Design – It’s more than just ‘colouring in’!
There are many different kinds of designers in the digital industry, from product designers to user experience designers. Each plays an important role in developing a brand’s identity and helping a business to grow. Today, let’s take a look at how a creative designer works.
A successful design often takes time. There a many steps and considerations that contribute to an award-winning piece, all of which need to be balanced with client budgets and timescales.
Key skills: What’s in a creative designer’s toolbox?
Any designer worth their salt will have a list of bookmarks as long as their arm, a library of colour palettes, font pairings, and other useful resources – but we will come to that exciting stuff shortly.
Not only does a creative designer need to be master of the mouse as well as a pixel perfectionist, but they also must have the ability to problem solve, communicate, push boundaries, challenge, and listen – to name just a few key skills.
- Brilliant ideas
As a creative designer, your job starts way before you start playing with pixels. You need to bring ideas to the table, research trends and technologies, and generally push the boundaries each time you work on a project.
At Branded3, the creative process usually starts with a brainstorm where ideas are discussed, challenged, and explored until we have something worth progressing with. This is usually conducted by a mix of talented individuals from different teams with a variety perspectives and suggestions, but all are invested in the same goal: success.
- Sketchbooks: Digital and otherwise
Once you have nailed the concept and collated the information you need to communicate, the designer will then begin to explore how to execute the idea – usually in the form of sketches and quick ideas that help visualise the concept. Normally, these are born in the designer’s little black book!
- Scamps: The designer will then create ‘scamps’, where the sketches will be fleshed out a little further and the creative asset will begin to take shape. At this stage the finer details don’t need to be nailed down.It’s likely the designer will instinctively start to think about the interactions, the journey, and maybe even the visual style. But for now it’s all about fleshing out the idea into something that meets the brief and presenting it in a way the client can understand. Pen and paper is our preferred method.
- Wireframes: Once a set of scamps has been created, it’s time to digitise the concept by creating a wireframe. There are several different tools available for wireframing, each with their own benefits.The level of detail you put in to your wireframes can vary, depending on the complexity of the project. As a rule, we tend to focus on layout, hierarchy of content, presentation of data, the user journey, and functionality.
- Obsessing over the details
Users might take the details on a page for granted, but a designer can agonise over little things like the placement of a button – and rightly so: these decisions can make or break an asset.
Anybody who has A/B tested button placement will know what I mean. Tiny tweaks can make a huge difference to conversion. The more complex the project, the more consideration is needed. As designers, we need to think about user goals and how we can fulfil them.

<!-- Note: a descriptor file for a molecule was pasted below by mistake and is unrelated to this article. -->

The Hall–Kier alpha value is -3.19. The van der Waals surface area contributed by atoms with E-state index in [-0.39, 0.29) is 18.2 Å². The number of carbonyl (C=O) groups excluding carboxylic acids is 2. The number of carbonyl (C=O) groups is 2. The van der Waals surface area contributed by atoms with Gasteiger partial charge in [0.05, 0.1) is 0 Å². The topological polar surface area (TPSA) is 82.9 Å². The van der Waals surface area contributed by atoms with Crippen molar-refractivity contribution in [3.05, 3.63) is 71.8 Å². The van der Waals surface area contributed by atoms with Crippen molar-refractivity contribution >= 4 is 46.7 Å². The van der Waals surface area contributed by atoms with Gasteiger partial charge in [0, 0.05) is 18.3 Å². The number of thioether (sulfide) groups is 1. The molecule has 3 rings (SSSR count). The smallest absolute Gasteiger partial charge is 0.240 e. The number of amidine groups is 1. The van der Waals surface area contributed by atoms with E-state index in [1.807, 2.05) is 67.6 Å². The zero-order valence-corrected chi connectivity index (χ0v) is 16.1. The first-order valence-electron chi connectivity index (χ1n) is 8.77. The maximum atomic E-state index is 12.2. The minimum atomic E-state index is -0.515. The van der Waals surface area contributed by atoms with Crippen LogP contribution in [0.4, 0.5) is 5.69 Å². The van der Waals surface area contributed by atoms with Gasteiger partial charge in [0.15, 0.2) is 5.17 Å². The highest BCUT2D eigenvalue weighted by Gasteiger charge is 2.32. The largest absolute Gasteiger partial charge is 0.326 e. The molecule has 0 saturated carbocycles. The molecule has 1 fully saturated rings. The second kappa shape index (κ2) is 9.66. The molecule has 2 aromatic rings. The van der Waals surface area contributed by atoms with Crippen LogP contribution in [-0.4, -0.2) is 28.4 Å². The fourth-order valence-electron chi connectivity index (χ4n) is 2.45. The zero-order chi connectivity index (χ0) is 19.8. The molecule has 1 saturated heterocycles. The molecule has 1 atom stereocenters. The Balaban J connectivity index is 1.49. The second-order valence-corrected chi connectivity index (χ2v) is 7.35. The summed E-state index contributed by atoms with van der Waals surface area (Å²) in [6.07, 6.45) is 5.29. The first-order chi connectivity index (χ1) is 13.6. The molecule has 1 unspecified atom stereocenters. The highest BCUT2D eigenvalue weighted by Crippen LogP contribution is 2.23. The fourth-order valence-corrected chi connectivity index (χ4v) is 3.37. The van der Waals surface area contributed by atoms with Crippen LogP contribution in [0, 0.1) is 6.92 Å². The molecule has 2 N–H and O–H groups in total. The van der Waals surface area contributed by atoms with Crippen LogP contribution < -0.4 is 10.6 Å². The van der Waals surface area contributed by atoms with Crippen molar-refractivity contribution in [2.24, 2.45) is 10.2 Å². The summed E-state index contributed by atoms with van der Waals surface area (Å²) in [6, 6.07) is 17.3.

- Creating an all-encompassing theme
Until now, the actual look of the asset will have only had the odd fleeting thought. But it’s finally time to raid your bookmarks, dig through inspiration blogs, and research how best to ‘visualise’ this asset.
Consideration must be taken on the art direction of the asset. This can be broken down into smaller chunks such as the typography, colour palette, photography or illustrative style, iconography choice, and animation (to name a few). The process is much harder than it sounds as, beyond style, there are many other things to take into consideration: how do we engage users, deliver that memorable user experience, and stick to the budget, of course!
- Piecing it all together
Now it’s time to pull all these components together and decide whether to design mobile or desktop first (a whole new debate for another time). Whatever your preferred method, you must combine the art direction, wireframes, and content into one final design.
This is the exciting part because you can really see it coming together, but it’s also the most challenging. Some of the things that a designer thinks about while producing the designs include:
- What size fonts should I use?
- What kerning, leading or tracking should I use?
- How much margin/padding should I apply to elements?
- What photo editing needs to be done?
- What size should my icons be?
- What effects should I apply?
- What are the hover states of my buttons?
- Which colours contrast or complement each other best?
- Which font pairings work well with each other?
- How will the layout and functionality change across devices?
- Can the user recover from errors?
And that’s just a snapshot of what runs through our minds. What’s more, the entire time we need to carefully consider the needs of the user, the SEO factors, and the overall user experience.
As you can see, a lot of effort goes into creating an award-winning design. It requires thought, research, and a whole lot of decision making. But these are the exciting bits and, in my opinion, exactly what makes the job so rewarding (and challenging).
For me, being a designer is not just a job – it truly is a passion. And while I consider myself to be pretty good at colouring in, I’m glad it’s so much more than that.
Questions, comments, or thoughts about the creative design process? Get in touch via Twitter.